Get Your Supplies Ready
It’s essential to make sure you have the appropriate supplies at the ready. You’ll need the following:
- 90% or higher isopropyl alcohol. Ideally 99% – it’ll evaporate much quicker. You can also buy a dedicated thermal paste cleaning product.
- Thermal paste. Below, we cover the key factors to consider when buying a thermal paste.
- Some dry microfiber cloths.
You should also make sure your workspace is clean (no lint, dust, or debris).
Remove the CPU Cooler
Unsurprisingly, to access the CPU, you’ll need to remove the CPU cooler first. Here’s how to Remove CPU cooler:
- First, let your computer run for around 15 minutes. This will make it easier to remove the CPU cooler, since it’ll soften up the thermal paste; cold thermal paste is much more likely to keep the CPU and heatsink cemented together.
- Now switch off your computer and unplug everything, including the CPU cooler power cord.
- Loosen the cooler’s bolts/clips – refer to the cooler’s manual if you’re unsure how to do this.
- Gently twist the cooler back and forth until it becomes loose. During this process, make sure not to yank or pull up on the heatsink – this can potentially damage the CPU pins.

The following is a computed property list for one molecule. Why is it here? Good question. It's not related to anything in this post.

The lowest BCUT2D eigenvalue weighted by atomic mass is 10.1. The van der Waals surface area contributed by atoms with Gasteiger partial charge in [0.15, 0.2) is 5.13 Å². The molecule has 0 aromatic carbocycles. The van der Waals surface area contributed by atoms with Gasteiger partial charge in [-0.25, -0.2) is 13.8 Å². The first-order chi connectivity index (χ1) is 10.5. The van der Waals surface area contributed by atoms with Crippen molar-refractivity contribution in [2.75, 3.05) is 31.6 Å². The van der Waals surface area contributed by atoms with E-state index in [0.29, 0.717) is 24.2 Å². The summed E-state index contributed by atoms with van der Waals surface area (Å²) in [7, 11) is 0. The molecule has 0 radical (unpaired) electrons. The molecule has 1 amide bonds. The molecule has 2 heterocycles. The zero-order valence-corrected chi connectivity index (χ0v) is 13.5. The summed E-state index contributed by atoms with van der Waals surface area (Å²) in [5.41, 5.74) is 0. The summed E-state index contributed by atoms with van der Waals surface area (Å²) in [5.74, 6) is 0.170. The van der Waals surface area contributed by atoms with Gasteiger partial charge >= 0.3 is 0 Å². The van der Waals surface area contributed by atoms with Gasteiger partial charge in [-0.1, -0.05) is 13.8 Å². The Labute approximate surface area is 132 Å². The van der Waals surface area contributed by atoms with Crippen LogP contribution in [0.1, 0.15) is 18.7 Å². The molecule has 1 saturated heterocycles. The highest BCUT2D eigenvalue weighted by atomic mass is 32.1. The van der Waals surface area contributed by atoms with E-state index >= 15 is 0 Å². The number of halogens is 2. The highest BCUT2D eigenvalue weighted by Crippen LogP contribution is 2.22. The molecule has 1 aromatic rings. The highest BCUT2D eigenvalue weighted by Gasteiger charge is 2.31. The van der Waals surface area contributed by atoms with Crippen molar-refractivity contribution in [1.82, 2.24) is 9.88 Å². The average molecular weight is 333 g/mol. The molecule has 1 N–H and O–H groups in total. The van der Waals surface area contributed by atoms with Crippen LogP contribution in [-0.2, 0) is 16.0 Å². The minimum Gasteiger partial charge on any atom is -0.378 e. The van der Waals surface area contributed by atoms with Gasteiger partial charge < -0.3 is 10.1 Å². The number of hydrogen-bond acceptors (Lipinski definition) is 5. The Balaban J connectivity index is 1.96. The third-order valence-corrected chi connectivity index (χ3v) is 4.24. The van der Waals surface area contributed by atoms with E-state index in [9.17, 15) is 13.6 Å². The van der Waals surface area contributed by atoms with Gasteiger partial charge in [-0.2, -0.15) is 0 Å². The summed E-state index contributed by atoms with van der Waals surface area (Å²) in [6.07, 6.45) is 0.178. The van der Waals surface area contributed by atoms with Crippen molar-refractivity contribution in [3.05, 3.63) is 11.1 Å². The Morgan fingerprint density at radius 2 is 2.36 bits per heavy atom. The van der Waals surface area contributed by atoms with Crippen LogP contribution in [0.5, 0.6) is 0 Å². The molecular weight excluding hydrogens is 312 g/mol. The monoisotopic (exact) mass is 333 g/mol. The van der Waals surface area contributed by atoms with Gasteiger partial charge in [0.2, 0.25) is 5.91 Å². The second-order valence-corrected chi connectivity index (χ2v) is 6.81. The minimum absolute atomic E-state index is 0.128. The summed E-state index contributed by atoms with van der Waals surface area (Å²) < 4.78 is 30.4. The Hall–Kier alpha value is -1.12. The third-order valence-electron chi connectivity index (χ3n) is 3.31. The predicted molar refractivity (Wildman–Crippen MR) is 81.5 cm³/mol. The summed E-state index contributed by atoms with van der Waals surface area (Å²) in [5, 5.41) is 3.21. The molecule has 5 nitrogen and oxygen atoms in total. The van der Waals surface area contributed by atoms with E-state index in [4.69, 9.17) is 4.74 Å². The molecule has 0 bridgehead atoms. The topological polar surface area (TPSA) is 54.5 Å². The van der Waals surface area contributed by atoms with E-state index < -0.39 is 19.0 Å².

- Non-stock coolers with/without 3rd party vendor badges may have different mechanisms, and are usually not that difficult to remove. Refer to their manufacturer’s manual, or a removal video of the same model on YouTube.
- Once loose, the heatsink should easily come off.
Heatsink still stuck after all your efforts? Run your computer again, but this time for around an hour or so.
Clean Thermal Paste off CPU
Here, we’ll go over how to clean thermal paste off your CPU:
- Using a dry microfiber cloth, gently rub at the old thermal paste. This will help to remove any “loose” chunks.
- Apply a small amount of your chosen solution (isopropyl alcohol or thermal paste cleaner) to the microfiber cloth.
- Now, wipe the CPU from top to bottom until there is no visible thermal paste. Do so gently and slowly, otherwise it could potentially damage the CPU.